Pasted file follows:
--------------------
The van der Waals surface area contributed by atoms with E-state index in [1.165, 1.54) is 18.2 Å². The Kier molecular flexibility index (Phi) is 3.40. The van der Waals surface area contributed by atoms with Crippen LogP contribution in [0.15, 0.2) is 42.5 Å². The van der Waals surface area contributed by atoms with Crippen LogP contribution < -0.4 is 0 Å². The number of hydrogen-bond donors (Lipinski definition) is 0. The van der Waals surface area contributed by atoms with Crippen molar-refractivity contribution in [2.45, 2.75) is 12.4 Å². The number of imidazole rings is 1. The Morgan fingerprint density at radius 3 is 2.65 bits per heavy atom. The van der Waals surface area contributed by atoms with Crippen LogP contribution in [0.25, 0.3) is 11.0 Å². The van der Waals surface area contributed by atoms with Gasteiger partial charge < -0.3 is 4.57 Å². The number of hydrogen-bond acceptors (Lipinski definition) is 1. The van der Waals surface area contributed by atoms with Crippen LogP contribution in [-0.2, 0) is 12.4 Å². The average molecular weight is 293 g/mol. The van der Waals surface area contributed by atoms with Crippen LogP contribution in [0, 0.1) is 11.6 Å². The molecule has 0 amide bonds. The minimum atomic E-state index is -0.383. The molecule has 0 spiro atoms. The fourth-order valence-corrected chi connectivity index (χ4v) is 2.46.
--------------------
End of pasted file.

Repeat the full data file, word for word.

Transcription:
The van der Waals surface area contributed by atoms with E-state index in [1.165, 1.54) is 18.2 Å². The Kier molecular flexibility index (Phi) is 3.40. The van der Waals surface area contributed by atoms with Crippen LogP contribution in [0.15, 0.2) is 42.5 Å². The van der Waals surface area contributed by atoms with Crippen LogP contribution < -0.4 is 0 Å². The number of hydrogen-bond donors (Lipinski definition) is 0. The van der Waals surface area contributed by atoms with Crippen molar-refractivity contribution in [2.45, 2.75) is 12.4 Å². The number of imidazole rings is 1. The Morgan fingerprint density at radius 3 is 2.65 bits per heavy atom. The van der Waals surface area contributed by atoms with Crippen LogP contribution in [0.25, 0.3) is 11.0 Å². The van der Waals surface area contributed by atoms with Gasteiger partial charge < -0.3 is 4.57 Å². The number of hydrogen-bond acceptors (Lipinski definition) is 1. The van der Waals surface area contributed by atoms with Crippen LogP contribution in [-0.2, 0) is 12.4 Å². The average molecular weight is 293 g/mol. The van der Waals surface area contributed by atoms with Crippen LogP contribution in [0, 0.1) is 11.6 Å². The molecule has 0 amide bonds. The minimum atomic E-state index is -0.383. The molecule has 0 spiro atoms. The fourth-order valence-corrected chi connectivity index (χ4v) is 2.46.